Reviewing Fantastic Beasts

Saturday afternoon my family joined some neighbors and headed off to see Fantastic Beasts and Where to Find Them. I’ve been excited to see this film ever since it was announced, as I really enjoy Rowling’s wizarding world, but did have some reservations. It is, after all, a prequel. The Star Wars prequels were bad enough 1, but after what happened to The Hobbit I was a little nervous this would be botched.

Thankfully, I my concerns were unfounded. Fantastic Beasts is an extremely enjoyable film.

The film’s greatest strength is, perhaps, it was created for the silver screen from the ground up. It was never a book, so viewers have no way to compare the scenes they formed in their heads with what the director finally commits to to the final cut. Because of this I was able to travel along with the characters without constantly thinking, “But what about?” There’s no gaping holes, like Harry never discovering who created the Marauder’s Map, in Fantastic Beasts. Thank goodness for that!

The shift in setting is also beneficial. While both previous books and films gave Potterheads 2 glimpses into the wizarding world outside of England, this was the first story set in another land. Being from the United States myself, I was certainly interested in what the wizarding community looked like in my native country. Now I have a bit of a better understanding 3. It’s not a huge glimpse, but enough to see how the attitudes of American Witches and Wizards differ from their overseas counterparts.

The characters are well-done. I adore Newt Scamander, who is pretty much how I’d imagine myself if I were part of this world. He’s clearly passionate about his creatures, and cares deeply for his cause 4, but he clearly has no idea how to relate to people. I gather he writes well, having penned a manuscript which would later become part of Harry Potter’s curriculum, but in person he just tends to annoy people. In order to draw him out of his shell so he could emerge as the story’s reluctantly determined hero, he needed to encounter something which matched his passion with the great events around him. Eddie Redmayne plays this character with wonderful pitch. I can’t wait to see his performance grow.

Dan Fogler’s “Nomag 5” Kowalski, however, is the one who steals the show. We experience the story through his eyes, and because of this he gets some of the best lines and moments in the film. He’s a lot of fun to watch.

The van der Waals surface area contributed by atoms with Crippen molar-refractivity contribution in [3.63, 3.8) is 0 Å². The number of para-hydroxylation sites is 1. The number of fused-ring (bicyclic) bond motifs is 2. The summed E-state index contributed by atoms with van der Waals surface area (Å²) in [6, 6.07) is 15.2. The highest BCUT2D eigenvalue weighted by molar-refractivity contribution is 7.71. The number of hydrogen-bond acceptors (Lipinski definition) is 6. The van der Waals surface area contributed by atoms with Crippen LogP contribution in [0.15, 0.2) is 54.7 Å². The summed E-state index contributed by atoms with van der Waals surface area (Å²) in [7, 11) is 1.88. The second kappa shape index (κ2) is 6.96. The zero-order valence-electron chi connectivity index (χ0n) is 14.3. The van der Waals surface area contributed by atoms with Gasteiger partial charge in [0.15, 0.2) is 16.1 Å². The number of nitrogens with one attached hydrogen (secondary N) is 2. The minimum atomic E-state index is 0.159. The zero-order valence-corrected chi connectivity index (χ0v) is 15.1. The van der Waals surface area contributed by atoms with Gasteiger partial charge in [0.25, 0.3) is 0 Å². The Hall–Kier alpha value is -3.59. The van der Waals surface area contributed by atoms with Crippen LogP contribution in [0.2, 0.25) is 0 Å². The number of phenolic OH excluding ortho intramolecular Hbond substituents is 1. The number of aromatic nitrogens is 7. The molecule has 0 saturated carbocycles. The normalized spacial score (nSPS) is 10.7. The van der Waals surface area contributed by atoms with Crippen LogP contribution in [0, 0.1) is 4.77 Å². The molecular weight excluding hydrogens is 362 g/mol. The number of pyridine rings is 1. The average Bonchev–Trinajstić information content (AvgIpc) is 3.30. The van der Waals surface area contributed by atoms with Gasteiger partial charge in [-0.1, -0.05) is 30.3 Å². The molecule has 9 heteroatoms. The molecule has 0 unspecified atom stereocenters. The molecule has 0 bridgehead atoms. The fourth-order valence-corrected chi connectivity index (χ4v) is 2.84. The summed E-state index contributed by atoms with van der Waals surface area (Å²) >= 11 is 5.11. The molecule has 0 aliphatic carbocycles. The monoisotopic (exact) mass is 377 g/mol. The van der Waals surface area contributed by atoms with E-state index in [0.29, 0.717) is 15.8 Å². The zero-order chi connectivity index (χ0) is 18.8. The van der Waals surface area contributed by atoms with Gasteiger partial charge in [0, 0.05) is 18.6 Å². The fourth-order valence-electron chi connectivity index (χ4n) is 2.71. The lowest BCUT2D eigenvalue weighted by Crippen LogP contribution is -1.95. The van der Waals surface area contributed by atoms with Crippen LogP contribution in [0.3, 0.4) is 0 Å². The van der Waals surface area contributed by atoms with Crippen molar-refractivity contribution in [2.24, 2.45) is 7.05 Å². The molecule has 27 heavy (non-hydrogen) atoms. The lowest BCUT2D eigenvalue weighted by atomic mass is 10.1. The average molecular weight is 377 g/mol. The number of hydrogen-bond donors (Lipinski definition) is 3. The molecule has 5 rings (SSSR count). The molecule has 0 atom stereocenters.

Katherine Waterston, unfortunately, didn’t get enough to do. She plays her character, Tina, flawlessly — but the nature of the story had her chasing the main plot rather than directly influencing it. At the end of Fantastic Beasts, however, she’s in a much better position to play a larger roll in the future. I’m really looking forward to where her character goes.

The fourth protagonist, “Queenie,” follows an interesting arc. She is far more than she appears to be at her first introduction, where she seems to be little more than an easily dismissed minor character, and becomes one of the most empathetic characters in the entire plot. Alison Sudol should be commended for taking audiences on such a ride.

There are many call-backs in the film, which Potterheads will quickly pick out. Creatures which never made the screen versions of the Harry Potter books finally get their on-screen debut, and others which are only mentioned in both book and film also unexpectedly appear. There are many other clues dropped throughout the film which remind people this is, indeed, a connected world.

There could be minor spoilers below here. I’m not giving away any major plot points, but if you want to go in blind, just stop reading.

The big thing lacking in the film is there doesn’t seem to be a primary antagonist. People who have seen the trailers expect Graves to be the “big bad,” but he is mostly a sympathetic figure. The group which is introduced in an adversarial roll is dismissed at the beginning of the third act, and we never get to explore it’s motivations. It might have been nice to see if some of my suspicions about why this group existed were true or not. There is a big reveal toward the end of the film, but in the context of the story it left me scratching my head. I’ll have to see if things are explained a bit more in future films.

The lack of a strong primary protagonist leaves Fantastic Beasts feeling more like an exploration, rather than a “race against time” treasure hunt. It’s no less enjoyable because of it, but the film doesn’t have a huge climatic catharsis at the end. It’s not a let-down by any stretch, but neither does it feel like a huge triumph.

Lack of a huge triumphant feeling aside, if you are a fan of Rowling’s world you really should not miss this film. It’s immensely satisfying, with some good characters and a fantastic setting. If you’re not a Potterhead, and just want to go on a nice little adventure, there’s much for you in the film as well. Fantastic Beasts is a must see.

  1. Though Revenge of the Sith was tolerable. 
  2. Yes, that’s a thing, let it go. 
  3. Sadly, the American version of the Ministry is based in New York, which ruffles my Philadelphia feathers. 
  4. He’s a conservationist, which parallels nicely with the non-magic world’s conservationist movement around the same era. 
  5. American for “Muggle. 


  1. That always bothered me about the Marauder’s Map, too!

    1. wezlo says:

      Huge gaping hole….

    2. Not to mention we never actually SEE the Quidditch World Cup. That really irked me, too.

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